By Mark Mellman - 05/11/05 12:00 AM EDT
Analogy, Freud remarked, is the weakest form of reasoning. It is also the way most people think, most of the time. And it is most of what passes for knowledge in discussions of politics.
So drawing analogies between British and American politics is natural. After all, we are both English-speaking democracies with a common law tradition.
The weakness of analogy derives from our innate focus on the similarities rather than on the differences between the situations being compared.
Allow me to illustrate with a game. Imagine four cards, each with a letter on one side and a number on the other. On the sides you can see, two have letters, E and K, and two have numbers, two and seven. Which two cards would you turn over to test the claim “if a card has a vowel on one side it has an even number on the other”?
Try it before reading on.
If you are like three-quarters of experimental subjects, you selected the vowel (E) and the even number (2), similar to the instruction. The correct answer (E and 7) requires us to look at differences as well.
With that spring diversion in mind, let’s understand some of the fundamental differences between our situation and theirs before internalizing too many lessons from Tony Blair’s historic victory.
Start with the fact that Blair only had to garner 35 percent of the vote to win in this multiparty field. Undoubtedly, Blair would have won a two-party smackdown, but that’s just the beginning.
Blair was also an incumbent with a strong economic record. While other countries have suffered recession, Blair’s Britain has enjoyed a dozen consecutive years of economic growth.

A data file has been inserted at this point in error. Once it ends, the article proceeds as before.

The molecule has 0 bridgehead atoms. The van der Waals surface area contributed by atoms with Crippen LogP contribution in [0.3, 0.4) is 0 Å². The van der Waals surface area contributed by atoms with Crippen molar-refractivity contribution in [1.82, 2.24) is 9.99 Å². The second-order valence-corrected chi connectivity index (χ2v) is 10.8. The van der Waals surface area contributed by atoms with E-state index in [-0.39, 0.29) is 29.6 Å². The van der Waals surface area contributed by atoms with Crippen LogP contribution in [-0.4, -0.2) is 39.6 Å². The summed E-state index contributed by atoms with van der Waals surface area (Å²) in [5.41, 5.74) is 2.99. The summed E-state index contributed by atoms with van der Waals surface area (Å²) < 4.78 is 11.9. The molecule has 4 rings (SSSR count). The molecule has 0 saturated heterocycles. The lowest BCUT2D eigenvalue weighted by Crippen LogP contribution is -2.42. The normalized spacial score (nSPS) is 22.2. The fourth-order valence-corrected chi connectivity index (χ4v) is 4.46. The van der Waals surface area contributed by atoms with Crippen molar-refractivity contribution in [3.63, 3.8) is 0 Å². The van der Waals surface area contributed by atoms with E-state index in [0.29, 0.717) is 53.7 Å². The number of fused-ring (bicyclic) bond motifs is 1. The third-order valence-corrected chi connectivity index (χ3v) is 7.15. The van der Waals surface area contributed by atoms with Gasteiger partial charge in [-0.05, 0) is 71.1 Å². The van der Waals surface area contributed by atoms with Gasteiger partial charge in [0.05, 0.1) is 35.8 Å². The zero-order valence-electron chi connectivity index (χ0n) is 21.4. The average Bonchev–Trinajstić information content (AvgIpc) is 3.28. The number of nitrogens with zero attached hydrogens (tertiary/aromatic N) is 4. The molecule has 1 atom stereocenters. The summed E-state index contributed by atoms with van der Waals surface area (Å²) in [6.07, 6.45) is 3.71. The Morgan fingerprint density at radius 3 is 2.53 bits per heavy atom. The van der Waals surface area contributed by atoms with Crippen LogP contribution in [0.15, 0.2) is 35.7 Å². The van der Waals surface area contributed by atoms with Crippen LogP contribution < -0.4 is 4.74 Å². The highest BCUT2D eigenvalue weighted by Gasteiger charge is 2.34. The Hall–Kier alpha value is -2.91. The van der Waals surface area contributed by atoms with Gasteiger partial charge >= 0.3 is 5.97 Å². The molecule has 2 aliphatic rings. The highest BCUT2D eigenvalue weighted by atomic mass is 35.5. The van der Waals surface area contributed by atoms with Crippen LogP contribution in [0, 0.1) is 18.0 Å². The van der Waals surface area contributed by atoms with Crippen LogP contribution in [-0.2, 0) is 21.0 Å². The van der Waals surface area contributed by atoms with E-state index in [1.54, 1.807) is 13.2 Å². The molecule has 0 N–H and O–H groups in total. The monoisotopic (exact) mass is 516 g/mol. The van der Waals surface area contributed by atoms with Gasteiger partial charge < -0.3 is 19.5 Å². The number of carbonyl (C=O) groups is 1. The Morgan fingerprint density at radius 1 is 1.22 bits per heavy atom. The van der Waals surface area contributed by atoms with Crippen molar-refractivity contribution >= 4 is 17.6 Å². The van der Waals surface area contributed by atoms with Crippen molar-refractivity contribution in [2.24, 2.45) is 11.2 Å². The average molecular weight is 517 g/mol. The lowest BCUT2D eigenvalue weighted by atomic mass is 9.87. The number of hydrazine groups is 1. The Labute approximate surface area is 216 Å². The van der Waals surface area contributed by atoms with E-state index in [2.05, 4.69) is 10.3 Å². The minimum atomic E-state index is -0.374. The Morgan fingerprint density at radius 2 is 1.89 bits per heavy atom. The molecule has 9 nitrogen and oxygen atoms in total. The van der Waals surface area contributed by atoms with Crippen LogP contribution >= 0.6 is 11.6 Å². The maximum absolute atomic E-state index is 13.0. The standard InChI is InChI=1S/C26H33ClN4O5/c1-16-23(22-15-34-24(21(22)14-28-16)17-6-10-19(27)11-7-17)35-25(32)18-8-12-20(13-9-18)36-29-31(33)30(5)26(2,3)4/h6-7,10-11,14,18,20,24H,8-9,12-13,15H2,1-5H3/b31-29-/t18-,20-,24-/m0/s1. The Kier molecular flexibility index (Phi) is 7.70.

In addition, Labor benefited from a long-term Tory collapse. While Democrats and Republicans are at parity in the United States, Labor has held a 13- to 17-point lead in party identification for years. Ideologically, the United Kingdom is evenly split between left and right. In the United States, conservatives outnumber liberals by 13 points.
Those political differences reflect divergent underlying value orientations. Americans are religious, individualist and anti-statist and lack class consciousness. Britons are secular and pro-state and exhibit greater class allegiance.
As this column regularly reiterates, religiosity has becoming an increasingly potent factor in a nation where 42 percent of the electorate claims to attend church at least weekly. Not so in Britain, where that number is less than 17 percent. Nearly all Americans believe in God; less than half of Britons do.
While the political significance of social class is declining in both countries it remains a more salient influence in Britain, where more people identify as working class than as middle class. That’s in stark contrast to the American situation, where only 22 percent identify as members of the working class, compared to half who consider themselves middle class.
Britons are about twice as likely as Americans to favor government policies to narrow the gap between rich and poor.
Sept. 11 was more deeply etched in the American consciousness, producing a dramatically different issue agenda. In the United Kingdom, just 3 percent identified the war on terror as a top voting issue, compared to 19 percent here. Moreover, for some years Labor has been seen as better able than the Tories to protect the country from terrorism — a far cry from our plight.
Healthcare was the most important issue for government in the British election. Not here.
Iraq also played differently. While a majority of Americans now believe the war was not worth the cost, that was not the case last November. Going into the British election, voters there thought the war was not worth it by at least a 10-point margin.
Perhaps the differences tell us more than similarities.
Mellman is president of The Mellman Group and has worked for Democratic candidates and causes since 1982, including Sen. John Kerry (D-Mass.) last year.